Components used

Active Directory Domain Services: (alternatively an Active Directory Lightweight Domain Services can be used). For more information, see: This wikipedia article and The microsoft documentation.

Oracle Access Manager 11G: This is the basic authentication manager provided by Oracle. For this setup no additional components are used. For more information on the OAM, please see the oracle documentation.


The integration process

This integration process requires you to have already configured the basic AD configuration. Specifically, the AD should be configured as a user identity store.

The first thing you need to do is allow a service on a remote computer to interact with the Active Directory on a Kerberos level. This is done by generating a keytab file and setting  an SPN. The SPN is used internally by the directory server to allow a service account to interact as a service on a Kerberos level. This is usually accomplished by using the setSPN windows command line program.  Only in this guide, the setSPN command is invoked on the background. We will check the results to ensure that the command has processed correctly. So let’s get started on the windows commandline!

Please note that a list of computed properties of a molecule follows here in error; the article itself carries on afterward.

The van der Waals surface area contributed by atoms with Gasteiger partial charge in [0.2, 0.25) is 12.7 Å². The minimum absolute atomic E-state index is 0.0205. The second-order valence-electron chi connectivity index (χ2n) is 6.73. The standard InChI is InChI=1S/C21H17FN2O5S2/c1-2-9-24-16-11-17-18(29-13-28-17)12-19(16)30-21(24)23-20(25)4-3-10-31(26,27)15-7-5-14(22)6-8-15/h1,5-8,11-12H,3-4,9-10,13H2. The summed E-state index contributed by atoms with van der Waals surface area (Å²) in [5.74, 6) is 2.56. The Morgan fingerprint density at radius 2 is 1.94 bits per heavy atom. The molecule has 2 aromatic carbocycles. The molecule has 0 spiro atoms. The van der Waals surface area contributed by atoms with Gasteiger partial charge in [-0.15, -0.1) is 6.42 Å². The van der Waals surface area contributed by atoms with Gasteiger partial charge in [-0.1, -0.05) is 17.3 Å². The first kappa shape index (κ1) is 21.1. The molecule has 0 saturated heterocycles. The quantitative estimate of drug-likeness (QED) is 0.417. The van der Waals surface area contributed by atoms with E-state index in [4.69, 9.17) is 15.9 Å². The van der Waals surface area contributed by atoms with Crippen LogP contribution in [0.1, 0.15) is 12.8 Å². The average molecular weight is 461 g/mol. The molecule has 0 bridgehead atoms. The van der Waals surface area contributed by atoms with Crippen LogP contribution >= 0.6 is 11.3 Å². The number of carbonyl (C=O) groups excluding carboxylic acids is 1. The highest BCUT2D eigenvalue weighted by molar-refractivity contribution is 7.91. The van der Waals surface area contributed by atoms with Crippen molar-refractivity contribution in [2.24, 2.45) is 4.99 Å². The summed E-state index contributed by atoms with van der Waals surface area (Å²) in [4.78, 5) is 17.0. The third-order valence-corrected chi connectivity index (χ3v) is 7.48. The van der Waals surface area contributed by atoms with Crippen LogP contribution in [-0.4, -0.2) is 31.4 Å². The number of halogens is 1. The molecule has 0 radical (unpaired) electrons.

Step 1: Create a new service account in AD, if you are unsure of how to perform this task, please see my previous post in which I explain the process.

Step 2: Generate the keytab file:

The keytab file holds necessary information for the OAM server in order to communicate with the AD server using Kerberos. The command which is used to create the keytab file says it all I think. So let’s look at it.

The command to create the keytab file is:

ktpass -princ HTTP/ WIN-0TSLLVQ4E2Q@BRAMTEST.AMIS -pass TH1$1$Mypassw0rd! -mapuser oamberb -ptype KRB5_NT_PRINCIPAL -crypto ALL -out C:\

So now what did we configure? Well take a look at the table below:

-princThis is the kerberos service principal name. It is a designation of the server where the OAM service runs. These hostnames will need to be DNS resolvable. HTTP/<oam_server_hostname>@<AD_server_hostname>